Choking in children

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  • Choking in children
An enjoyable reunion of old friends at your home has just ended and you are accompanying them to the door. As you return to the living room a short moment later, you find your 2-year-old son John coughing next to the sofa. Intensity and persistence of the coughing rise. After a while, John becomes exhausted, his skin turns slightly blue and the cough ceases gradually and becomes nonproductive. There's no visible sign of a foreign body present in the oral cavity. What will you do to help John?

I will perform 5 back blows. If that won't lead to any change, I will sit him down leaning slightly forward and let him inhale cold air (from a fridge or a window).

Wrong answer

Inhalation of cold air is indicated in cases of acute laryngitis. This condition is characterised by a slower progression and accompanied by prodromes, subfever, hoarseness and dry cough. According to the signs described above, we would rather be considering an aspiration of a foreign body.


Back

I will perform 5 back blows and 5 chest compressions.

Wrong answer

Chest compressions should be performed in patients under 1 year, whereas abdominal thrusts are contraindicated due to high probability of causing damage to their relatively large liver. Our patient is older now and it is possible to use abdominal thrusts.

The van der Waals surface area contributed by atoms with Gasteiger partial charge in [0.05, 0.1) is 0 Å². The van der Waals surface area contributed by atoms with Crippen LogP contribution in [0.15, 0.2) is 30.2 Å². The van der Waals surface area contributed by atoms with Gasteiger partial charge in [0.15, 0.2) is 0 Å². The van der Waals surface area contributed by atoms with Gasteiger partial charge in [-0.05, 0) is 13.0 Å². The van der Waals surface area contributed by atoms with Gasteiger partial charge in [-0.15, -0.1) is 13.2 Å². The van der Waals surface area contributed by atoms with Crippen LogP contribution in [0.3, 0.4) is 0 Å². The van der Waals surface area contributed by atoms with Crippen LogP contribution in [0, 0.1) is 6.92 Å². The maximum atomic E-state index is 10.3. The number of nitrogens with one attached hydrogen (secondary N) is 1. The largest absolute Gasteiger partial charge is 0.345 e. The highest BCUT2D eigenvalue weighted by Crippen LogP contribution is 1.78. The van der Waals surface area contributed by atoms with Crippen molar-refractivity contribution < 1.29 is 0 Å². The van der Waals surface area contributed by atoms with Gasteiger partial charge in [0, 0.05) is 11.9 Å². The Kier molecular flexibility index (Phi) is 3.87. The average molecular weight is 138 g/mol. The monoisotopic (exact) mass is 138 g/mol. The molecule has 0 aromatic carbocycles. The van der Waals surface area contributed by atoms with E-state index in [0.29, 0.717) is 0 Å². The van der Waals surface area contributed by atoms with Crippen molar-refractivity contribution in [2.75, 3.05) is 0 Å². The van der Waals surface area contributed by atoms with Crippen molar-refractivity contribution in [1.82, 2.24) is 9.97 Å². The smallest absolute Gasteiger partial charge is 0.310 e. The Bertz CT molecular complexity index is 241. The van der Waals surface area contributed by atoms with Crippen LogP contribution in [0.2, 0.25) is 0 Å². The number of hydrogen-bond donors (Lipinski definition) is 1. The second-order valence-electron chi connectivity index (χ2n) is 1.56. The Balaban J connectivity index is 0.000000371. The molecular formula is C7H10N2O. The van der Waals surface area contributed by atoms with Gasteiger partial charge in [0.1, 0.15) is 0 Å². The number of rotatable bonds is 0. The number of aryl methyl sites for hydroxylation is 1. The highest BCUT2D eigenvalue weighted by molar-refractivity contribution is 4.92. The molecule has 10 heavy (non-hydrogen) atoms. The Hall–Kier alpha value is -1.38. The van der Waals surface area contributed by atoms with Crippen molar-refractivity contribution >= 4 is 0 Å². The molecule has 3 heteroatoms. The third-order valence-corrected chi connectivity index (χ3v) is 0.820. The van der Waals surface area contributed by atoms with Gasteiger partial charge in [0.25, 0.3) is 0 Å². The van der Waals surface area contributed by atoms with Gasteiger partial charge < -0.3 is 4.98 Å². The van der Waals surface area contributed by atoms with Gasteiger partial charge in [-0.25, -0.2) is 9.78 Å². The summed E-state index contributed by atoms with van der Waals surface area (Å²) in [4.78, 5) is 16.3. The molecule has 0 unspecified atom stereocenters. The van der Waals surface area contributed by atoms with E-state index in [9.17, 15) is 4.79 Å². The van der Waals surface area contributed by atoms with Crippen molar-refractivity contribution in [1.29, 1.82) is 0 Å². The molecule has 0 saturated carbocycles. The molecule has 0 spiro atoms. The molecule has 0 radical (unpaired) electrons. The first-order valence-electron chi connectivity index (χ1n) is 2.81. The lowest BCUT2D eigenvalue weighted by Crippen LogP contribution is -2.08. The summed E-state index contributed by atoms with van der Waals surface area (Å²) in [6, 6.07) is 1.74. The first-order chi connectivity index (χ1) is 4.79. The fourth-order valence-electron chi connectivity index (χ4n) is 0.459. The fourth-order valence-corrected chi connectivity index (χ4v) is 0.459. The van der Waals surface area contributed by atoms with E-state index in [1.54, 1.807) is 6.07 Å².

Back

I will give the child, sitting and leaning forward, up to 5 back blows and 5 abdominal thrusts.

Correct answer

Following the ERC 2015 guidelines for choking children above the age of 1 year it is recommended to hold the child and perform 5 back blows. If the problem persists, 5 abdominal thrusts should follow. Thrusts serve to increase intrathoracal pressure and thus help evacuate the foreign body from the respiratory airway. The procedure should be repeated until the condition of the patient changes.


Continue

I will perform CPR beginning with 2 initial blows continued by 15 chest compressions. I will reapeat the cycles of 15 chest compressions and two rescue breaths.

Wrong answer

There is no reason to perform CPR in a conscious patient.


Back

 
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